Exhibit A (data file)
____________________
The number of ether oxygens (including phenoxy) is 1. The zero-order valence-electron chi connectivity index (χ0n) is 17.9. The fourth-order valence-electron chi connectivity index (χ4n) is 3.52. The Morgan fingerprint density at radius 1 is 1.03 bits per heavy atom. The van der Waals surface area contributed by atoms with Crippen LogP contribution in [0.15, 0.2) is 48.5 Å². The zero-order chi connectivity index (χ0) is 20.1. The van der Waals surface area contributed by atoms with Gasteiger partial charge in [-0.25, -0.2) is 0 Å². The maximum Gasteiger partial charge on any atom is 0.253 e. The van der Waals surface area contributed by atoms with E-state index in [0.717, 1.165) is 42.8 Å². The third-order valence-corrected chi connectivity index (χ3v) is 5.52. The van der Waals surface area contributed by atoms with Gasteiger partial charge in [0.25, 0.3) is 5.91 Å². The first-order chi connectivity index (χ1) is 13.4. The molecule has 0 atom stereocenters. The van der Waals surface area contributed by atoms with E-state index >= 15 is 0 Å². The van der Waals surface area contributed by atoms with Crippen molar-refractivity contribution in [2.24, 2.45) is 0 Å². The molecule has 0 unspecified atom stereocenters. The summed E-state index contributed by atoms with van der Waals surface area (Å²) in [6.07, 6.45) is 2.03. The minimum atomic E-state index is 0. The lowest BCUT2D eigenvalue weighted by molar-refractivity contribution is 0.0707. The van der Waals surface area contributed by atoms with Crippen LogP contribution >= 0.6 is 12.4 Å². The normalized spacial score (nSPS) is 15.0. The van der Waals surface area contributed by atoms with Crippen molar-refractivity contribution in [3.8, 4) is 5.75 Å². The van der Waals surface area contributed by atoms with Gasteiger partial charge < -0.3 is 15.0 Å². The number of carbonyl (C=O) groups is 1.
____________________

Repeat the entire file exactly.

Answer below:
The number of ether oxygens (including phenoxy) is 1. The zero-order valence-electron chi connectivity index (χ0n) is 17.9. The fourth-order valence-electron chi connectivity index (χ4n) is 3.52. The Morgan fingerprint density at radius 1 is 1.03 bits per heavy atom. The van der Waals surface area contributed by atoms with Crippen LogP contribution in [0.15, 0.2) is 48.5 Å². The zero-order chi connectivity index (χ0) is 20.1. The van der Waals surface area contributed by atoms with Gasteiger partial charge in [-0.25, -0.2) is 0 Å². The maximum Gasteiger partial charge on any atom is 0.253 e. The van der Waals surface area contributed by atoms with E-state index in [0.717, 1.165) is 42.8 Å². The third-order valence-corrected chi connectivity index (χ3v) is 5.52. The van der Waals surface area contributed by atoms with Gasteiger partial charge in [0.25, 0.3) is 5.91 Å². The first-order chi connectivity index (χ1) is 13.4. The molecule has 0 atom stereocenters. The van der Waals surface area contributed by atoms with E-state index >= 15 is 0 Å². The van der Waals surface area contributed by atoms with Crippen molar-refractivity contribution in [2.24, 2.45) is 0 Å². The molecule has 0 unspecified atom stereocenters. The summed E-state index contributed by atoms with van der Waals surface area (Å²) in [6.07, 6.45) is 2.03. The minimum atomic E-state index is 0. The lowest BCUT2D eigenvalue weighted by molar-refractivity contribution is 0.0707. The van der Waals surface area contributed by atoms with Crippen LogP contribution >= 0.6 is 12.4 Å². The normalized spacial score (nSPS) is 15.0. The van der Waals surface area contributed by atoms with Crippen molar-refractivity contribution in [3.8, 4) is 5.75 Å². The van der Waals surface area contributed by atoms with Gasteiger partial charge < -0.3 is 15.0 Å². The number of carbonyl (C=O) groups is 1.